Happiness isn’t wholeness

Let’s dance the night away. Party ‘til the break of dawn. DJ turn the music up. We just want to have a good time. We own the night. And then we do it again.

Just a few generic pop lyrics that are strewn through every song that people say, “I just like the beat” about. But as much us people think they can switch off and let the music rock their bodies – the message stands firm and is way more exposing than one thinks at first. We have been sold the lifestyle of ‘chasing the moment’ – a dogged chase for the thrill and the high. We have been told to allow ourselves to let go and be free of our troubles. But ignoring the debilitating problems in our own lives and communities cannot be seen as right… Yes, ‘letting your hair down’ once in a while is important. Fun is a crucial part of life – even God says so. But there is something way greater than living for the moment.

I have found this in my own life. You chase the moments that are fun and exciting – while hating the moments and processes in between. And after living like that for a few years, it turns out I was more exhausted and empty than ever. This way of living doesn’t only pertain to night-life and weekend parties. It can just as much be found in extensive trips away for weekends, obsessively working for the euphoria of achieving, chasing the next big event or conference and even going from Sunday to Sunday in church. We were not made to live for moments we were made to live in every moment.

If we approach life by trying to imitate the happiness of people who are truly living, you will have a chain of Pyrrhic victories – where it looks like you’re living your best life, and you are able to fool yourself for short periods of time, but your soul is actually deteriorating. Happiness is the by-product of a whole person. It is the overflow of a satisfied soul – not the fuel to keep you going when times get tough.

The process

We are basically looking for the fruit in life all year round, when there are three seasons that are crucial in actually producing good fruit. It’s chasing down what is sweet, when what is bitter, what is salty, what is stinky and slimy are all part of the process to reach that point. The poop in the manure in this season will be the intense flavor of your fruit in the next. The barren cold time, when all you can do is endure, is actually the season that strengthens you enough to grow and extend your branches, which enables you to carry more fruit in the next year. The peaceful, quiet seasons might be frustrating but Spring – where you need your soul to thaw out so that the hope of your dreams coming true can blossom – is coming.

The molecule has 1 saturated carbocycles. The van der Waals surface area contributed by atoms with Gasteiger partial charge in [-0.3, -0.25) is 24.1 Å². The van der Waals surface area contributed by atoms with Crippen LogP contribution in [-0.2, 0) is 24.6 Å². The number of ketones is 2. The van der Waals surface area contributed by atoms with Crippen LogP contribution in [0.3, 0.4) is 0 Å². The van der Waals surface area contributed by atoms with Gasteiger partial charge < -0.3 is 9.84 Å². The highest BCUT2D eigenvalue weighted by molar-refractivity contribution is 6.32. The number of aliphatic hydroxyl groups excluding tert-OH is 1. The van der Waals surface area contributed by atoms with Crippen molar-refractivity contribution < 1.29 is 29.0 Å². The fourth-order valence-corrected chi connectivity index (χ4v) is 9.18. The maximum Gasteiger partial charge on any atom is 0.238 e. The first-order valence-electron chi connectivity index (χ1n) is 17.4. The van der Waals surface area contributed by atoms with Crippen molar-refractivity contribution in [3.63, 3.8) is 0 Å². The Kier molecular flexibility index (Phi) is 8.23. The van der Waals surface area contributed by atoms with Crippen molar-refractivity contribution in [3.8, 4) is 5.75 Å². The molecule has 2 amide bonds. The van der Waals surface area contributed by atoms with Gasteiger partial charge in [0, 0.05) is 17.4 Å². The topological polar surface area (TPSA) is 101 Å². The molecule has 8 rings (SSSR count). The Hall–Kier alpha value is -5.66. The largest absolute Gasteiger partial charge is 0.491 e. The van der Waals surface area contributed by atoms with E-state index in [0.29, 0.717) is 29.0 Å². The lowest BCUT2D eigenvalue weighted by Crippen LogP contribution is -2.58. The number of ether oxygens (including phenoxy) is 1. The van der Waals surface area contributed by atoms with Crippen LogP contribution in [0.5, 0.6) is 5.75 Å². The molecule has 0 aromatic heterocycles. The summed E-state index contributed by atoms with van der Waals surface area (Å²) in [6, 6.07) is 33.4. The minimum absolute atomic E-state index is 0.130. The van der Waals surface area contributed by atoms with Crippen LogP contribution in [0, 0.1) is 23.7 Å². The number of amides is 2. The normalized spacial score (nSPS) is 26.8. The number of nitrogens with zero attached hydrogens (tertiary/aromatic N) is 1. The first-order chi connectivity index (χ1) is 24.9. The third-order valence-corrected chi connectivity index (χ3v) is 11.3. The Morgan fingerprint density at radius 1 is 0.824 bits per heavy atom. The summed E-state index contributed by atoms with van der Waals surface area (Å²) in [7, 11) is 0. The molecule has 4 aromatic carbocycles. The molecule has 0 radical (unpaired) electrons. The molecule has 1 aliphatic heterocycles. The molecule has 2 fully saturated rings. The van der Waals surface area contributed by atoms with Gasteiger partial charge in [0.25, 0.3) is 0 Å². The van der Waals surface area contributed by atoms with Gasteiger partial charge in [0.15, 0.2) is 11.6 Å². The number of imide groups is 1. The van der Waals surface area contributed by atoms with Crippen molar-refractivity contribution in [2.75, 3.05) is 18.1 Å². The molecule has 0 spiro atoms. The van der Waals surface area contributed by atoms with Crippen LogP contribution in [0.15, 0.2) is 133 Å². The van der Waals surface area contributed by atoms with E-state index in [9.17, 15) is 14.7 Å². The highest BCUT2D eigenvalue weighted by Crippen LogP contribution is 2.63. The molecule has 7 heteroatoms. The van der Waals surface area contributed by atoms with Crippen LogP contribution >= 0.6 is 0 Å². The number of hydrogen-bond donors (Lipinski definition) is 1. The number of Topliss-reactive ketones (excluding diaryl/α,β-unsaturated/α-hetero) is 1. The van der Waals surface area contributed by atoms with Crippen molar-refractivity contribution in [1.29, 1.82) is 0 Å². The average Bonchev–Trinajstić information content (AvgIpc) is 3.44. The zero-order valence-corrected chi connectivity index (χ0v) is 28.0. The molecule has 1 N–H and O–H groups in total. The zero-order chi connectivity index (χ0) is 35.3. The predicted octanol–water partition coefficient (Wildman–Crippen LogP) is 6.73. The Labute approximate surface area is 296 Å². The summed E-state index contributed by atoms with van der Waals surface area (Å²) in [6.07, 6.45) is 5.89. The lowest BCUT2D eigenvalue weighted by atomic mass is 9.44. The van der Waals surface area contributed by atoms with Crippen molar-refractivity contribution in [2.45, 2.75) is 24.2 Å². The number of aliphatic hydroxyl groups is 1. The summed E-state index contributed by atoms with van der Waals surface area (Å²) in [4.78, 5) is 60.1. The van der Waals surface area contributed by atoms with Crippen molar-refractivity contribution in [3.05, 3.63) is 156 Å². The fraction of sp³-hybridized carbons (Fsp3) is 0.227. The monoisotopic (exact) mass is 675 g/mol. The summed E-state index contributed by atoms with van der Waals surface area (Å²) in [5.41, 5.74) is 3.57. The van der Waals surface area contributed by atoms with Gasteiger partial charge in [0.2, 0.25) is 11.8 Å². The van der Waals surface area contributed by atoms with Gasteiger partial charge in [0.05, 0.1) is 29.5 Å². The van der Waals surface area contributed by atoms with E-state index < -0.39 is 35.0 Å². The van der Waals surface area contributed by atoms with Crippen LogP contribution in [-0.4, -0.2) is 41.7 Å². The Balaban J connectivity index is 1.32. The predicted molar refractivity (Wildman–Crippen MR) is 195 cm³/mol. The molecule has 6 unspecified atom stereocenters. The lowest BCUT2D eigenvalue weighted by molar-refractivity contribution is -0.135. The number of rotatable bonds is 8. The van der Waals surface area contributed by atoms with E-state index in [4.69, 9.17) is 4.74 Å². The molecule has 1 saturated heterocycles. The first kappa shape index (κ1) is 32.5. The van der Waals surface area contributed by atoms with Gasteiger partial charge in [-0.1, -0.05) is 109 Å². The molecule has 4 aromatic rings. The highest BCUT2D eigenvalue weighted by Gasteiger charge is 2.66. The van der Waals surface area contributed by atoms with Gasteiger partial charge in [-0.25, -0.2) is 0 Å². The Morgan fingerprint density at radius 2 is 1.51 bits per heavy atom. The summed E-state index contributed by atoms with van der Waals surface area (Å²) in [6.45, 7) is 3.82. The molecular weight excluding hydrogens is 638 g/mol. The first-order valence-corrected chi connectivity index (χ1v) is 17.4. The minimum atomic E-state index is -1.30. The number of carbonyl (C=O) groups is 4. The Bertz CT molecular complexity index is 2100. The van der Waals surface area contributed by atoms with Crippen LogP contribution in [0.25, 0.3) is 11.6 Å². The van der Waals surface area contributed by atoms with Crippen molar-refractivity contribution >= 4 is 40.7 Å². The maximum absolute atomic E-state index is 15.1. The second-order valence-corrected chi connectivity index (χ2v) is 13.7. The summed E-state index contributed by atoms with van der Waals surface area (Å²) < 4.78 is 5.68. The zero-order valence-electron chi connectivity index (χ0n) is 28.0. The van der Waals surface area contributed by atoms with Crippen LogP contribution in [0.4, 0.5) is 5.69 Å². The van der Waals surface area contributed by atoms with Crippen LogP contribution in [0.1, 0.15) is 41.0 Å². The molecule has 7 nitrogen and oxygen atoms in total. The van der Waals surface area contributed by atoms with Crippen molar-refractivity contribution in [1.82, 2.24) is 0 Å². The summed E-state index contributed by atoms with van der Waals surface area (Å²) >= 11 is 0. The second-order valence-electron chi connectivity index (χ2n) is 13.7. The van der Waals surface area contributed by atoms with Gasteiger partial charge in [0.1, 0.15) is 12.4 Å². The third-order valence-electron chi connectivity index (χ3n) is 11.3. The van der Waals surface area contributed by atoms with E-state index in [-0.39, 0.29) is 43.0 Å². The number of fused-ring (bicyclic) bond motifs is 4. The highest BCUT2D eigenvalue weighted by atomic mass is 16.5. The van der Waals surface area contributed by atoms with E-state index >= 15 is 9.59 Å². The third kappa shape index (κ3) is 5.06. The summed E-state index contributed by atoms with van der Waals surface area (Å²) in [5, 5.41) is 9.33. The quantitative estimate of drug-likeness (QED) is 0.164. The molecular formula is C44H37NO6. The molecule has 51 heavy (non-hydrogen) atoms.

I know I have got extremely agricultural, but I hope you understand. If we don’t weather every season well, we will end up with limited fruit. And it won’t be as sweet. In fact, the less we engage with every part of our life and deal with it head on, the more the quality of our happiness will deteriorate. I work with young adults and I have seen the result of living like this constantly – it could very well be the reason depression is rife in our generation.

It’s not ‘chicken or egg’

Many people think that happiness automatically means wholeness. But you don’t get happy first and then become whole. In essence, happiness can give you a false sense of wholeness for a time. But if you want the real thing, you are going to have to be willing to be unhappy and uncomfortable for a while first.

Your whole life could be better all the time. You can find yourself living full and increasing every day. The hard stuff still weathers you but your core conviction that is built on the experience and credibility will be strong enough to take it. Is it harder to chase wholeness than happiness? Yes! Of course. But if you are whole you won’t have to chase good times. They will be a natural part of your life.

Increased wholeness = Increased in quality of happiness

Ways to chase wholeness

There are many things that I have found that helps you nurture wholeness in your life. Many of them are unpleasant and could even seem ridiculous. But I can guarantee that they will result in fuller life. I confess there was a time when I completely failed in all of them but over time and out of immense frustration I have learnt these things are key to living whole.

  1. Delayed gratification. Yup – there is no way to go around this. The only way you grow internally is by exercising self-control. You might not see how they are linked in theory, but in practice I can tell you it is extremely clear. You might think it impossible to stop eating sugar cold-turkey or to only look at your phone once you are done eating breakfast. But starting small. Say ‘no’ to one nice thing today: that tempting Facebook stalk or that nosecond helping of dessert. Maybe it’s not looking at your phone while driving – or turning your phone off for half an hour and seeing what life is like without it.
  2. Brutal honesty. No one can get through any issue they aren’t able to address head-on. The only barrier between you and your wholeness is your willingness to be honest with yourself and others who are around you. If you want to be whole, you are going to have to start addressing the areas where you’re empty and asking ‘why’: not settling for the surface level answers, but going to the uncomfortable truth that lies beneath the years of insecurity that is fracturing your identity.
  3. Chase Jesus. Ultimately Jesus came to reinstate us with God. Without a relationship with God, we cannot truly be all we are. We were made with an inbuilt dependency on God for a reason. His love and His joy, as well as His counsel and guidance are all final cogs in the engine room of our souls. If you would like to find out more about how you can chase wholeness by knowing the God who made you, click on the link below.

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